The survey of the site in 1997
In 1997 a team from the Institut d’Estudis del Pròxim Orient Antic (IEPOA) (Institut for Ancient Near Eastern Studies) of the Universitat Autònoma de Barcelona (Spain), under the direction of Dr Josep Cervelló Autuori, carried out an archaeological survey in the site of Kom el-Khamaseen, located 3,2 km. west of the pyramid of Djedkare Isesi, in the South Saqqara Desert. It lies upon a natural kom (fig. 1).
The site had already been disturbed when we visited it and a large number of architectural remains lay scattered over an area of 40 x 25 m approximately, especially in the south half of the kom. The most widespread material was limestone (fig. 2). Two types of blocks or block fragments could be distinguished: rectangular blocks (20 to 35 cm both deep and wide x 70 to 110 cm long), and more square blocks (20 to 30 cm deep x 40 to 50 cm both wide and high). All of them were very regular in shape and were the parts of the limestone coating from the walls and chapels of a tomb (or perhaps several tombs).
Beside the limestone blocks, granite block fragments, mainly in the northern half of the site, were also recorded. As for pottery, only a few shards were recorded in the south-western area of the site. No traces of mudbrick were found.
All this material showed extensive damage, because of the weathering and wind erosion, and there were clear traces of tomb robbing and illicit digging; in fact, large-size round holes, filled with loose wind laid sand, were clearly visible (fig. 2). In spite of this, 4 blocks or block fragments preserved traces of inscriptions nad reliefs. The titles of smr waty, Xry-Hbt, imy-rA a(Aw) (fig. 3), imy-rA pr y Hmt-nTr Hwt-Hrw, as well as the epithet imAxw y and the female name xnwt associated with the female title, were recorded. The name and title of the lady were on the same much damaged block as a relief fragment showing the upper part of the legs of a nobleman wearing a short and fishing in the marshes, a typical iconographic motif in the decorative programs of the tombs of the VI dynasty high rank noblemen.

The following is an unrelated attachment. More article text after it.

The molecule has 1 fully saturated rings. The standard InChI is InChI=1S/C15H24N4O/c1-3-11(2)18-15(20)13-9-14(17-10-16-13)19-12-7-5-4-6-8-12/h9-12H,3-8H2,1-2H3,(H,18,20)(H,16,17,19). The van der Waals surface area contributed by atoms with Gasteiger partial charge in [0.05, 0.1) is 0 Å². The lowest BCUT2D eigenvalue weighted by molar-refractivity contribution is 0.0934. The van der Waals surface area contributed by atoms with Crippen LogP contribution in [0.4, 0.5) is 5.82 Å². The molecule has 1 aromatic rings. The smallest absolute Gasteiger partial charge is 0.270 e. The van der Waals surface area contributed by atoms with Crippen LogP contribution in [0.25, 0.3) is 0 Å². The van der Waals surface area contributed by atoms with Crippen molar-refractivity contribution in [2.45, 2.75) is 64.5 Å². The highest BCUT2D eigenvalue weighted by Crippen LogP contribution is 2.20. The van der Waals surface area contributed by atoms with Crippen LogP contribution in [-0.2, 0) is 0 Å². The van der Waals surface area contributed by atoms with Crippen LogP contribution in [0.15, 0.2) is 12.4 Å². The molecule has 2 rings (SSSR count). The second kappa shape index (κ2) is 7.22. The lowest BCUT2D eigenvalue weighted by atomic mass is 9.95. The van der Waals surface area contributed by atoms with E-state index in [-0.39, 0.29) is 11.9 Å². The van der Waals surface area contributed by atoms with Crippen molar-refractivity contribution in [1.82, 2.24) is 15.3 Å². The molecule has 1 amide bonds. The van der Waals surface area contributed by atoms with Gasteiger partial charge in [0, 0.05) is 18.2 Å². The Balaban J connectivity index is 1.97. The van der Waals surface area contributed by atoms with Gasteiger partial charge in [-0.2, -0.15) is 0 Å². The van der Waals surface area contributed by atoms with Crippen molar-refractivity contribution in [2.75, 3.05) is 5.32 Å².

The shape of the limestone blocks, epigraphy and iconography suggested that Kom el-Khamaseen was a little necropolis of the end of the Old Kingdom. The results of this work were published in 2006 in the ASAE:
- Cervelló Autuori, J.; Díaz de Cerio Juan, M. 2006. A New Old Kingdom imy-r a(Aw) from the Memphite Region. Results from a Survey at a Site in the South Saqqara Desert. Annales du Service des Antiquités de l’Égypte 80: 85-96.
The work at El-Mohemat magazine in Saqqara in 2005/2006
In 1999 the site of Kom el-Khamaseen was severely plundered, and the Inspectorate of Saqqara, under the responsibility of Dr Mohammad Mohammad Youssef, recovered from there a total of 62 limestone and granite blocks or block fragments with inscriptions and reliefs. Of these, 57 are blocks or fragments of limestone and 5 are fragments of granite; and 52 correspond to building elements, such as walls, lintels or roofs, and 10 are small fragments of false door stelae or offering tables. The inscribed blocks from the 1997 survey were not retrieved.
In 2004 Dr Cervelló Autuori submitted an application to the SCA asking to study this material, stored in the El-Mohemat magazine, in Saqqara. The work was made in 2005 and 2006. The results were very interesting. The new material enabled us to refine our understanding of the site and to conclude that Kom el-Khamaseen was a small necropolis were individuals of different status were buried in graves apparently of different size and richness from the end of the Old Kingdom up to the beginning of the First Intermediate Period. In fact, the fragments of two cartouches, the first one with the name of Pepy and the second one with Neferkare (which probably correspond to the same king) point to the last reign of the Old Kingdom; and the paleography and the titles fo the most important individual now documented point to the beginning of the First Intermediate Period.